In operation, the single-gas delivery module 205 and ion source 210 together generate an ion beam, which is accelerated by the accelerator 215, either in DC fashion or pulsed. In one embodiment (FIG. 3), the accelerator has extraction and focusing elements with a limited energy range, such as between 15 and 150 keV. In other embodiments, other limited energy ranges are used. Preferably, to limit the energy requirements of the system 200, the accelerator 215 does not operate above 100 keV.

Next, the resulting skewed beam is controlled using the Beam Scanning, Mass Analyzing, and Shaping module 220. The beam is further measured and controlled using the Measurement and Control module 225 before or at the same time as the beam impinges on a single wafer 201. The single wafer 201 can be stepped in front of the beam to implant dopants according to a predetermined pattern, using a single beam to cover the entire surface of the wafer 201. In one embodiment, the wafer 201 is 156 mm×156 mm, but the system 200 is capable of processing wafers of other dimensions. In alternative embodiments, a wafer is deployed before the beam on a moving platen, or one or more wafers on a tray are exposed to the beam.

Finally, the processed single wafer 201 is removed from the system 200 through the single load lock 230.

FIGS. 3A and 3B are beam shapers 300 and 350 (also referred to as “beam optics”) in accordance with two embodiments for shaping beam spots to implant dopants into a substrate 401. In one embodiment, the beam shapers 300 and 350 form part of the Beam Shaping module 220 of FIG. 2. The beam shapers 300 and 350 each comprises a magnetic or electrostatic lens. As discussed in more detail below, the shapers 300 and 350 can be used to implant selective emitters in semiconductor solar cells.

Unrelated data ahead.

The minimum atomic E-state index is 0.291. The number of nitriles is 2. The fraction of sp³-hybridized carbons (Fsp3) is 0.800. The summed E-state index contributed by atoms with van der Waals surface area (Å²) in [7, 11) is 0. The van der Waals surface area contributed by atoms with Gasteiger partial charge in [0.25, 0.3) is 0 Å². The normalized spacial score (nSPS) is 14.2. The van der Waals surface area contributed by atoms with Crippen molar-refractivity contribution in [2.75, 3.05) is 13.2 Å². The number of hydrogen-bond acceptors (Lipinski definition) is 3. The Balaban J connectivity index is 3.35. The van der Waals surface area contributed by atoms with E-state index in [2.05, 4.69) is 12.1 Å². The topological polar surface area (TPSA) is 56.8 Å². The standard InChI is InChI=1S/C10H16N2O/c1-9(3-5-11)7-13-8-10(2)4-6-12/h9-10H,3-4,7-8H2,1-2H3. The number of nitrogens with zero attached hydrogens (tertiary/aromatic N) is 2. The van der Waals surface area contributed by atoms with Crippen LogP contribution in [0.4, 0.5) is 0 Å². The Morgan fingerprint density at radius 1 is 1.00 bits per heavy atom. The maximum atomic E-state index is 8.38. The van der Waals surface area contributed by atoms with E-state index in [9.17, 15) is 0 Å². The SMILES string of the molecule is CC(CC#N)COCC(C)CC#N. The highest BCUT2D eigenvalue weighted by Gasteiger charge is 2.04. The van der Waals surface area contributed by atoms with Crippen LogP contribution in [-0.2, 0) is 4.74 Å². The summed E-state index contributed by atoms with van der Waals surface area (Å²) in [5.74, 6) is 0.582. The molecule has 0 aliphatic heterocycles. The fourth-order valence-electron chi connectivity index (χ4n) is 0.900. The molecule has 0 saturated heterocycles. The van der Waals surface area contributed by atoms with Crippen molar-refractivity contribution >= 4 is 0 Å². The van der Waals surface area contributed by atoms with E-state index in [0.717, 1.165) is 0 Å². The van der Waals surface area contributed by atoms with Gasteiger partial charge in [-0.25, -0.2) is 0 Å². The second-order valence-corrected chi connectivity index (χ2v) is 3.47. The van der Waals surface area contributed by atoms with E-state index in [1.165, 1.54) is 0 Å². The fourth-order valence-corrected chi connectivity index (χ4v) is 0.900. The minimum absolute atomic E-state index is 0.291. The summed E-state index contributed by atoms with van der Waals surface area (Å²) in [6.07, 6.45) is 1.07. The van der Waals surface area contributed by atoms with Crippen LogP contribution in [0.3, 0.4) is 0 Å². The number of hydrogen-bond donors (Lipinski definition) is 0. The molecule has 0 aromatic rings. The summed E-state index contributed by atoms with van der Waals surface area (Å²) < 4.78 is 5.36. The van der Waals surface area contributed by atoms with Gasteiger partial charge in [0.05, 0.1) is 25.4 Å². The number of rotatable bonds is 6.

The beam shaper 300 is a “large dimension” shaper. The beam shaper 300 receives a beam 301A having a first width and shapes it to produce abeam 301B having a second width, larger than the first, of about 5 to 10 cm, up to the dimensions of the substrate and its holder. Alternatively, the second width is about 15.6 cm.

The beam shaper 350 is a “short dimension” shaper. The beam shaper 350 receives a beam 351A having a first width and shapes it to produce a beam 351B having a second width, smaller than the first, of about 200 microns. Alternatively, the second width is about 50 microns.

The beam shapers 300 and 350 are also able to eliminate unwanted impurities entrained within a beam. For example, a slight change in the scanning angle can eliminate unwanted neutral particles or species with different charge-to-mass ratios. Alternatively, the internal cladding inside of the chamber containing the beam can be made to minimize the side wall contamination, in particular when the beam is a plasma beam.